This post is part of The Future of Digital Content series, which discusses six traits I believe will be at the heart what content will look like in the coming years. These traits form a roadmap that lies at the heart of my research and experiments. The traits also work together, mixing and meshing, to paint a picture of how our future selves may read, watch, learn, and listen.

Read the rest of the series.

Let’s recap real fast. We are talking about what content may look like in the future. How is the line between books, television, internet, apps, and other content forms blurring? With shortening attention spans, how will content evolve?

So far, we’ve touched on three:

  1. Mulit-access – we want our content delivered in many different ways.
  2. Multi-modal – we want content that includes several forms of communication (video, text, sound, etc)
  3. Interactive – We want to take control of our destiny (or content). It should respond to us. Personalized.

Half way through and we reach collaborative. Simply put, “maker and audience are distinctions are starting to fade. We can all work together to build content that is something unlike any one person could have planned.

What Does Collaborative Content Mean?

noun: collaboration; plural noun: collaborations
    1. the action of working with someone to produce or create something.

All content is collaborative in some way, even those created by a single author. The author was influenced by others, likely received some feedback, and (since human cannot create something from nothing) mixed existing elements in a new way — all collaboration with unseen individuals. More than that, words on a page serve little purpose without someone to read them, someone with their own ideas, interpretation, views, and colored lenses. The audience will undoubtedly interpret what was written in a slightly (or wildly) different way than the author intended. (A bite-sized philosophy). So, the maker and audience are collaborating, each bringing something to the experience.

That’s all the philosophy we can stomach. lol.

While acknowledging that all content is in some way collaborative, we see that collaboration growing exponentially. No longer will content be controlled by a single mind, or even a small set of people. Large collaborations of every kind will dominate.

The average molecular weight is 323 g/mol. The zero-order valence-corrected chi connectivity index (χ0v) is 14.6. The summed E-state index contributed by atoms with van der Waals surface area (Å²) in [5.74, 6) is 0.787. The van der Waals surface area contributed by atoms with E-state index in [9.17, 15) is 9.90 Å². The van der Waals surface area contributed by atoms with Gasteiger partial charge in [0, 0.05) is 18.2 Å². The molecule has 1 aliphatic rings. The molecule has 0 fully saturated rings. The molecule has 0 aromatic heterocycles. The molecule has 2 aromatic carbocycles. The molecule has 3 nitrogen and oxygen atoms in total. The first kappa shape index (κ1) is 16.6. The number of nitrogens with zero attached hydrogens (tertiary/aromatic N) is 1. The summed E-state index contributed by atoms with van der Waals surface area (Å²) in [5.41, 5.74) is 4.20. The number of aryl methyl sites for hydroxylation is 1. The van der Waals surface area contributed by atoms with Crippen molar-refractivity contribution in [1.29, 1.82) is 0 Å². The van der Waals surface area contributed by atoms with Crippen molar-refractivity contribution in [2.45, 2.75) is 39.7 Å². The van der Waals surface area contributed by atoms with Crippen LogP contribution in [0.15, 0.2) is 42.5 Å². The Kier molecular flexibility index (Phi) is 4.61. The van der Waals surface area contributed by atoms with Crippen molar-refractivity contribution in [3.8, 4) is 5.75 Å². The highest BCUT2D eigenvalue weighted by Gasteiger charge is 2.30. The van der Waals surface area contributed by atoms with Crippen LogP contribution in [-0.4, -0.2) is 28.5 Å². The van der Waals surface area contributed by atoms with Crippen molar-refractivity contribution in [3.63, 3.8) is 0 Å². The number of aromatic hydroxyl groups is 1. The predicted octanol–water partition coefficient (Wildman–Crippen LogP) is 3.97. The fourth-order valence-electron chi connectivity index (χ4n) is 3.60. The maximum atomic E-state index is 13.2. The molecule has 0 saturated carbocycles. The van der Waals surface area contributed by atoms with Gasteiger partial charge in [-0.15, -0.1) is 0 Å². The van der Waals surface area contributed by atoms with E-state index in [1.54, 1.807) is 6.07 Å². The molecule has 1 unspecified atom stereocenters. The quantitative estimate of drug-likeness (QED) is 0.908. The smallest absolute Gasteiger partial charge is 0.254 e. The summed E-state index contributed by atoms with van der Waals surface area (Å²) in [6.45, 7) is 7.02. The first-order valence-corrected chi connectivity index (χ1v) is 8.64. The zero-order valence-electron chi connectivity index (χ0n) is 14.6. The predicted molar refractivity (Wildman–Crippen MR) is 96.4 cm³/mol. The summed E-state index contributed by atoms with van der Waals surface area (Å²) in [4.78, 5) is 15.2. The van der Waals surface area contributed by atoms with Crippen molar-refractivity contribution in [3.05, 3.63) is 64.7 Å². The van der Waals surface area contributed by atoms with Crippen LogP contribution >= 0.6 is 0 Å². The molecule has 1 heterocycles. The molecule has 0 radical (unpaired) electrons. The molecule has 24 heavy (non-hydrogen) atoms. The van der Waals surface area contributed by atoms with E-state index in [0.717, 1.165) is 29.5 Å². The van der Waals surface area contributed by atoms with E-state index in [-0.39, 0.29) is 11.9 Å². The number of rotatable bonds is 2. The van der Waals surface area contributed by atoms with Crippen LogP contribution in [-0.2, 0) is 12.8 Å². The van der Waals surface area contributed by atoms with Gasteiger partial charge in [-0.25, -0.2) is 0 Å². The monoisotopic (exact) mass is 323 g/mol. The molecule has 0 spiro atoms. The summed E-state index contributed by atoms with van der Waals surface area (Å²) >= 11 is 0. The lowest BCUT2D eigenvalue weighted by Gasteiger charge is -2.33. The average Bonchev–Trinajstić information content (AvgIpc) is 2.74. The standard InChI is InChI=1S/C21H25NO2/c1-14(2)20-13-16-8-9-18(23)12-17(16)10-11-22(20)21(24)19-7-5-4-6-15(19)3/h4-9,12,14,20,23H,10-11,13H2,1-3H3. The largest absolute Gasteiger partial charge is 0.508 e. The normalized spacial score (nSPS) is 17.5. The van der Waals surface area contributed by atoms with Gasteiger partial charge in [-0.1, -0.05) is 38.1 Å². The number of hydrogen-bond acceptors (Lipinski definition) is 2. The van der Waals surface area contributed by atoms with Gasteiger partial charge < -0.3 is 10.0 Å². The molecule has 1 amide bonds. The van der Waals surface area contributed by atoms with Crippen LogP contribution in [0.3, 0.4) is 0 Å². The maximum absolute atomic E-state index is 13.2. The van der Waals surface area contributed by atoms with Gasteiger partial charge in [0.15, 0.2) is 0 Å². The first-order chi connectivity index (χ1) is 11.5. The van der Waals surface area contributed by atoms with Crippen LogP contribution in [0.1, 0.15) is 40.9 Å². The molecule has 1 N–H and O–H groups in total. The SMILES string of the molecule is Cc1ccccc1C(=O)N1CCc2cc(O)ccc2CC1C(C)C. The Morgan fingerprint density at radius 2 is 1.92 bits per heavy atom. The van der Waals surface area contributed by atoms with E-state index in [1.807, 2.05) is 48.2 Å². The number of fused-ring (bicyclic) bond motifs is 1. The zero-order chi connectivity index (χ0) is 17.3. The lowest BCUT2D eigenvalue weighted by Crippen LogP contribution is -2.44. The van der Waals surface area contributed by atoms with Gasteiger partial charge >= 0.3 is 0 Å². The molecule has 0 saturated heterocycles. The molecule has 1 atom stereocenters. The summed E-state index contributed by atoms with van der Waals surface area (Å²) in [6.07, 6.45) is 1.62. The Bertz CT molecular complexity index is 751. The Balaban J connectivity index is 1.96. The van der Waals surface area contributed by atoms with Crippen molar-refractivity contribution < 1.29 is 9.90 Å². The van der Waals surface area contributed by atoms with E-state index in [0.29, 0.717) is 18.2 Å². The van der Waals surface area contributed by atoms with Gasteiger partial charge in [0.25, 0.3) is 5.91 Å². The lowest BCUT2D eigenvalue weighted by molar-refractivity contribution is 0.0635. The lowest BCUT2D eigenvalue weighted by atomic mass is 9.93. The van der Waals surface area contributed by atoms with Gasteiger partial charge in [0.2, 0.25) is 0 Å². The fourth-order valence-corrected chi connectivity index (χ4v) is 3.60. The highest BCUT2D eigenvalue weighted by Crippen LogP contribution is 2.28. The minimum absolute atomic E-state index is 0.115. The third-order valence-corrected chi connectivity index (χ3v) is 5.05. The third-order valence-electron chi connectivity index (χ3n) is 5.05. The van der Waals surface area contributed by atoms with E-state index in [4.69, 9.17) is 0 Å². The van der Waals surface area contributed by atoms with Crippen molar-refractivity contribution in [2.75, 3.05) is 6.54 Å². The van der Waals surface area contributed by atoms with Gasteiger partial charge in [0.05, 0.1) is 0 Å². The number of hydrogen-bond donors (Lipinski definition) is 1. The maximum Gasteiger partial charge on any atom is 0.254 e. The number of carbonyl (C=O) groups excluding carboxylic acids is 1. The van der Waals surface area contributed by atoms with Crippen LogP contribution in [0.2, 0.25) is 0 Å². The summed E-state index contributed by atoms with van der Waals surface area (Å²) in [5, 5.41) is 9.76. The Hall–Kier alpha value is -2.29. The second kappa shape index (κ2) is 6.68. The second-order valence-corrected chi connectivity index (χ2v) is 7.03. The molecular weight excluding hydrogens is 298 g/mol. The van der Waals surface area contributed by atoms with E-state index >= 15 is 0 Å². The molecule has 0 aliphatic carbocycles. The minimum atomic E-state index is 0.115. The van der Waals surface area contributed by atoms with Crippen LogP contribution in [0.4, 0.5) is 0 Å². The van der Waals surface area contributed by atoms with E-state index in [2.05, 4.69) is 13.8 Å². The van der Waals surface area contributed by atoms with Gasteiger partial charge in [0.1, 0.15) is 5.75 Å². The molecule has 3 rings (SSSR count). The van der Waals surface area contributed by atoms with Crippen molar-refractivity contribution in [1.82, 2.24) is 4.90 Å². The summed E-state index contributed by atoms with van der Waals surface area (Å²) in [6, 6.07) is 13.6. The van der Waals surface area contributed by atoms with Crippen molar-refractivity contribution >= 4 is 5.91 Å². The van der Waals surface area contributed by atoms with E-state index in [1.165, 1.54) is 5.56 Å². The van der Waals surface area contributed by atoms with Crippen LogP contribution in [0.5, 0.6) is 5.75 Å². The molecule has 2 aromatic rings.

This collaboration will come in two primary forms.

Collaboration Between Makers

Especially when thinking about multi-access, multimodal, and interactive content, an enormous amount of work and expertise goes into creating content. Someone must make the video, write the text, edit the sound, create the interactive systems, and so on. While it is possible that one (uber talented) person could do all of this to some degree, most often two or more people with specific talents will collaborate, each doing what she does best. As content becomes increasingly complex, the networks of those making the content must also grow.

Collaboration between Maker and Audience

Not only will artists collaborate to create content, but audiences will collaborate with the artists. The idea of one person throwing content out into the wild and it being accepted is more and more absurd. The audience wants to be a part of the process: providing feedback, choosing the direction, and sharing with friends.

This collaboration exists now, though its mostly invisible: we buy what we like and abandon the rest. However, in the future, collaboration will become more plain. More and more content providers are seeking audience feedback and drastically changing their content to match.

Some Examples

This sort of content already exists:

  • Wikis allow for people to collaborate on documents
  • Feedback systems (voting) allow people to send suggestions to content makers
  • Issue trackers (for tracking bugs in software) allow users to contribute to the development of software
  • Reviews (like on Amazon) allow the audience to currate content
  • Any number of tools exist to help artists collaborate

But we can take it further.

  • “Choose our own adventure stories” allow for collaboration
  • “Forking” content and editing it, then releasing your own version is collaboration
  • Remember the old “you start a story and I’ll finish it” game? Yeah, it could work for content, too.
  • Check out Interactive Content for some more ideas.

And this is just the start. The future is going to be awesome.

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Chris Michaels

Storyteller. Researcher. Coder. Innovator. I seek to push the boundaries of storytelling and education.
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